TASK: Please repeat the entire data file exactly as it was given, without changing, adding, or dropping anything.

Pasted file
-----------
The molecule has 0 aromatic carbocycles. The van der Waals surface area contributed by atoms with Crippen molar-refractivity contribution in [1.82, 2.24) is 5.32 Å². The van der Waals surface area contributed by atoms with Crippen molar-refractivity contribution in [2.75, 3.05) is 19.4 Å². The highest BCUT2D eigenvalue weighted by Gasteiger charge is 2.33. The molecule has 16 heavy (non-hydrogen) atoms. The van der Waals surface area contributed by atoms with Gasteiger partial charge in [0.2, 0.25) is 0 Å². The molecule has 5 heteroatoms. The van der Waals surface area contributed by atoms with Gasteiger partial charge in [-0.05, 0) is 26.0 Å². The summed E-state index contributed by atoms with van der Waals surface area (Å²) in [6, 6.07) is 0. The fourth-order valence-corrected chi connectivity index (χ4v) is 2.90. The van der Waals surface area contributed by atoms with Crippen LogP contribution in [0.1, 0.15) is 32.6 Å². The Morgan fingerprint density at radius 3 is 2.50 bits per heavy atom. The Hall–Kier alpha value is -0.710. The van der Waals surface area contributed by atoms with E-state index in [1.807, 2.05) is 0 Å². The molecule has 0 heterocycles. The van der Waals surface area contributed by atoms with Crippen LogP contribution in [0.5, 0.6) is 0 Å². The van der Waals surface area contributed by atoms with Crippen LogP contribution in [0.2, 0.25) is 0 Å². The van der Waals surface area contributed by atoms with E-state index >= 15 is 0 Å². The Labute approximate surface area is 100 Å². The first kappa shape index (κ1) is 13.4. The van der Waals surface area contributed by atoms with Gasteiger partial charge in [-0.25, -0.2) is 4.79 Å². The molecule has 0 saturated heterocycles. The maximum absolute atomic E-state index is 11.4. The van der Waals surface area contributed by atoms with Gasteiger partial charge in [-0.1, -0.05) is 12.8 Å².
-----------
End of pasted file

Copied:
The molecule has 0 aromatic carbocycles. The van der Waals surface area contributed by atoms with Crippen molar-refractivity contribution in [1.82, 2.24) is 5.32 Å². The van der Waals surface area contributed by atoms with Crippen molar-refractivity contribution in [2.75, 3.05) is 19.4 Å². The highest BCUT2D eigenvalue weighted by Gasteiger charge is 2.33. The molecule has 16 heavy (non-hydrogen) atoms. The van der Waals surface area contributed by atoms with Gasteiger partial charge in [0.2, 0.25) is 0 Å². The molecule has 5 heteroatoms. The van der Waals surface area contributed by atoms with Gasteiger partial charge in [-0.05, 0) is 26.0 Å². The summed E-state index contributed by atoms with van der Waals surface area (Å²) in [6, 6.07) is 0. The fourth-order valence-corrected chi connectivity index (χ4v) is 2.90. The van der Waals surface area contributed by atoms with Crippen LogP contribution in [0.1, 0.15) is 32.6 Å². The Morgan fingerprint density at radius 3 is 2.50 bits per heavy atom. The Hall–Kier alpha value is -0.710. The van der Waals surface area contributed by atoms with E-state index in [1.807, 2.05) is 0 Å². The molecule has 0 heterocycles. The van der Waals surface area contributed by atoms with Crippen LogP contribution in [0.5, 0.6) is 0 Å². The van der Waals surface area contributed by atoms with Crippen LogP contribution in [0.2, 0.25) is 0 Å². The van der Waals surface area contributed by atoms with E-state index >= 15 is 0 Å². The Labute approximate surface area is 100 Å². The first kappa shape index (κ1) is 13.4. The van der Waals surface area contributed by atoms with Gasteiger partial charge in [-0.25, -0.2) is 4.79 Å². The molecule has 0 saturated heterocycles. The maximum absolute atomic E-state index is 11.4. The van der Waals surface area contributed by atoms with Gasteiger partial charge in [-0.1, -0.05) is 12.8 Å².